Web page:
How an Options Trade Is Executed - dummies

By Joe Duarte

You need to know how to navigate the options market, starting with executing trades. Entering an order through the Internet on your broker’s system triggers an extremely fast series of events:

  • The order is routed to one of six exchanges where it gets executed if it satisfies the current market quote or is reflected in the market if it improves the accuracy of the current quote.

  • If your order is routed to an exchange with a less favorable market quote, that exchange can either improve its price or send it to the exchange with the best quote because the exchanges are linked electronically.

  • If and when your order is executed, a report is sent back to your broker with the trade details. This information appears almost immediately in your account when received by your broker.

  • Orders that improve the best market quote are posted quickly on the exchange where it was routed. The order is reflected across all exchanges as the best bid when buying or the best offer (ask) when selling. It remains there until it is executed or a better bid or offer replaces it.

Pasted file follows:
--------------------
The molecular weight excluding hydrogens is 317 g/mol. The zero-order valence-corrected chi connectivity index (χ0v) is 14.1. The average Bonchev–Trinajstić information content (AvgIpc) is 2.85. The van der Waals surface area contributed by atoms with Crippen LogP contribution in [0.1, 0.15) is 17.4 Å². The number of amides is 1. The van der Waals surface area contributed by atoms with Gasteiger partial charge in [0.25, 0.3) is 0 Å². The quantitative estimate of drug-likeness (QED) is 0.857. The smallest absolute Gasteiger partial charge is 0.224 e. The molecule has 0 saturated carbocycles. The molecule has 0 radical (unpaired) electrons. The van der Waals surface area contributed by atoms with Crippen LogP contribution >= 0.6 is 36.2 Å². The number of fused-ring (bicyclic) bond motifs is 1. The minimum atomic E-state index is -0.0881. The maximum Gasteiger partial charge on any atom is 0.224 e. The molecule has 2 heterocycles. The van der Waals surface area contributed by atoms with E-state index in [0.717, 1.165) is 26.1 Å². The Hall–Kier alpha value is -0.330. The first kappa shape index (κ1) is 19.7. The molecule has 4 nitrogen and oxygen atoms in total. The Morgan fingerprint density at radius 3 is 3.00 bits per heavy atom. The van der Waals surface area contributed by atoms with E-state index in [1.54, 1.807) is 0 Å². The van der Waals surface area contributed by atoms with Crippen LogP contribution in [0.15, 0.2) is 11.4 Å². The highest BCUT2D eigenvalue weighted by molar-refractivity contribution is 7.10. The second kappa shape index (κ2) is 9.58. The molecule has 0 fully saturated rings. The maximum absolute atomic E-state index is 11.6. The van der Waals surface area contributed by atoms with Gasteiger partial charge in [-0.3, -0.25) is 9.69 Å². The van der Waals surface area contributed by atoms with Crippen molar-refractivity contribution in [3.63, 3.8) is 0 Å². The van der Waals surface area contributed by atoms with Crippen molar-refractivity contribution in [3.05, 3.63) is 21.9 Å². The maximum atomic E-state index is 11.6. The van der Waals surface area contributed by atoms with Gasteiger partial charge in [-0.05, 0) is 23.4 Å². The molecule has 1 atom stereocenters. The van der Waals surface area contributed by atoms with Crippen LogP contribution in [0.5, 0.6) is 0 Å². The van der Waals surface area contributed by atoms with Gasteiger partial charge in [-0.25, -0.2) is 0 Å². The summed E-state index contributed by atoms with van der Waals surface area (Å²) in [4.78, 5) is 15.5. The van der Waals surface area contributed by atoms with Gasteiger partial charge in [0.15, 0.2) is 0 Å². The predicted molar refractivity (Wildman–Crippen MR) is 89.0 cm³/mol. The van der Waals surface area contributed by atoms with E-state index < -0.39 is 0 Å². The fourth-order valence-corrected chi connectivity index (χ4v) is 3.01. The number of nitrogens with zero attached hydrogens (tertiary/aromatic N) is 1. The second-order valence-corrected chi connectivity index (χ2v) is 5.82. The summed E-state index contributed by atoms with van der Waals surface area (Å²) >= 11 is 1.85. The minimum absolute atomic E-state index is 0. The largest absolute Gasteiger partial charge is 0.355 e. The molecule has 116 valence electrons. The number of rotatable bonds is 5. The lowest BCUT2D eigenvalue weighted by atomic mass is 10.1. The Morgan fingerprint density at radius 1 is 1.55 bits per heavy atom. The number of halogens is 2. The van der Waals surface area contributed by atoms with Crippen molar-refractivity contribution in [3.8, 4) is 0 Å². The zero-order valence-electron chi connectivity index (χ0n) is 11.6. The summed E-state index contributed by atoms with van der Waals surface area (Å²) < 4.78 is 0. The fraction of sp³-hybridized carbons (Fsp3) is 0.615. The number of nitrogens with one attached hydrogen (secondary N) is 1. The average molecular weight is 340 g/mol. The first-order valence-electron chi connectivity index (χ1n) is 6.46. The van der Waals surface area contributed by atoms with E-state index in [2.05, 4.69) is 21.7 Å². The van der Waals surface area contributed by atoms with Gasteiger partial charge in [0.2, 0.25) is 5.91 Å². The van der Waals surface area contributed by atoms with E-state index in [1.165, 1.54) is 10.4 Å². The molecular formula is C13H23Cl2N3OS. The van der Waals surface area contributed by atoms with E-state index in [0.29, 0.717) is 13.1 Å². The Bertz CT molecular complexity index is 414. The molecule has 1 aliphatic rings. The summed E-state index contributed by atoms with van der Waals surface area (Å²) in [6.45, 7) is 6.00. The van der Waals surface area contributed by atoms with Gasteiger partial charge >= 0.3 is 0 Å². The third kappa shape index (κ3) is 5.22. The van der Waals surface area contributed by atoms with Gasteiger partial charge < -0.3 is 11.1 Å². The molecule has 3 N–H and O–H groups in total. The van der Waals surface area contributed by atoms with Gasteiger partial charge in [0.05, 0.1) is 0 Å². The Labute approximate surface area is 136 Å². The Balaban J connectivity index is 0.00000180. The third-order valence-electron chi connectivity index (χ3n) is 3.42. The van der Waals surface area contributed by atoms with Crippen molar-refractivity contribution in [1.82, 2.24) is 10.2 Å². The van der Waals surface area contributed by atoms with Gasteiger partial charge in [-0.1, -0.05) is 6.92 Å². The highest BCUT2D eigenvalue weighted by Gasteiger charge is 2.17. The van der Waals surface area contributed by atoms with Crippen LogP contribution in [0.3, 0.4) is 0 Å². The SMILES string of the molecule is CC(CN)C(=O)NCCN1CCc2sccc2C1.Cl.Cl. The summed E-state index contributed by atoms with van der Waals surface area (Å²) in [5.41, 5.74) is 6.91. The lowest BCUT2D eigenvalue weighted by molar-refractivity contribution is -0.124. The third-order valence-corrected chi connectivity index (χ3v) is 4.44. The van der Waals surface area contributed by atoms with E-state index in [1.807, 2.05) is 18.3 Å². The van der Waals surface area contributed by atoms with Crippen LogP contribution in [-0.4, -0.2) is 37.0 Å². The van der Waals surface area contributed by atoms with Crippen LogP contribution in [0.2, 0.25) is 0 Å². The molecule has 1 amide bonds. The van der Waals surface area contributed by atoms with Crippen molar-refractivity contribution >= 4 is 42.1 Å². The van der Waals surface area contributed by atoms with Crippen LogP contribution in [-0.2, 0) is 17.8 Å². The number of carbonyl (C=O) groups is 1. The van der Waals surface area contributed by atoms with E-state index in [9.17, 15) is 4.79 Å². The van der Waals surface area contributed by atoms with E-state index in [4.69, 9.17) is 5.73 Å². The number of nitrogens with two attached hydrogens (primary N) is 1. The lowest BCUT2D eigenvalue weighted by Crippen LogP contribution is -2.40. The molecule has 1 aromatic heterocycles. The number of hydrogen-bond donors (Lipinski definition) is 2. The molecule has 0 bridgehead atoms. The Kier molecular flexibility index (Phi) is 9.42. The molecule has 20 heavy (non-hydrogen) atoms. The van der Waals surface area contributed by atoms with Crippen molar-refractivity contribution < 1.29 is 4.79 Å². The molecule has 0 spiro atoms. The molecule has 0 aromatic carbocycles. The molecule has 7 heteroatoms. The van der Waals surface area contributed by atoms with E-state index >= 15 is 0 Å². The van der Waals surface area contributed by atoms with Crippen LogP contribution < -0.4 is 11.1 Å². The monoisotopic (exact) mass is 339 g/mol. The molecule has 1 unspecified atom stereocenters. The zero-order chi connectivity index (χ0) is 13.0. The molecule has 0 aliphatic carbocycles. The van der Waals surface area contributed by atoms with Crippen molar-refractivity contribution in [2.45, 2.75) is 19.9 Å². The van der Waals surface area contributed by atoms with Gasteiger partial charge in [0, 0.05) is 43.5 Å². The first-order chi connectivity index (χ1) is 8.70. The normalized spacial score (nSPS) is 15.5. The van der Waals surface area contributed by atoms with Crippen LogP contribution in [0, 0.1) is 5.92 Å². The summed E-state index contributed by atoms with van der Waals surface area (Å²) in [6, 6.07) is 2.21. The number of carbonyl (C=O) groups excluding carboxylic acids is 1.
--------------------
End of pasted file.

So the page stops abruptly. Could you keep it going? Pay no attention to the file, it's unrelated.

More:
So much of the order process is completed electronically that you can have an execution report in seconds — unless there is a problem, such as an electronic glitch or a problem with the liquidity of the option. Always check the trading volume of your underlying stock and its related options.

Generally, less liquid stocks and out‐of‐the‐money (OTM) options have less trading volume than in the money options and high‐volume stocks. And your order fill could be potentially slower, although this is a rare phenomenon.

If you are experiencing regular delays, you need to consider what role your Internet connection plays in that problem.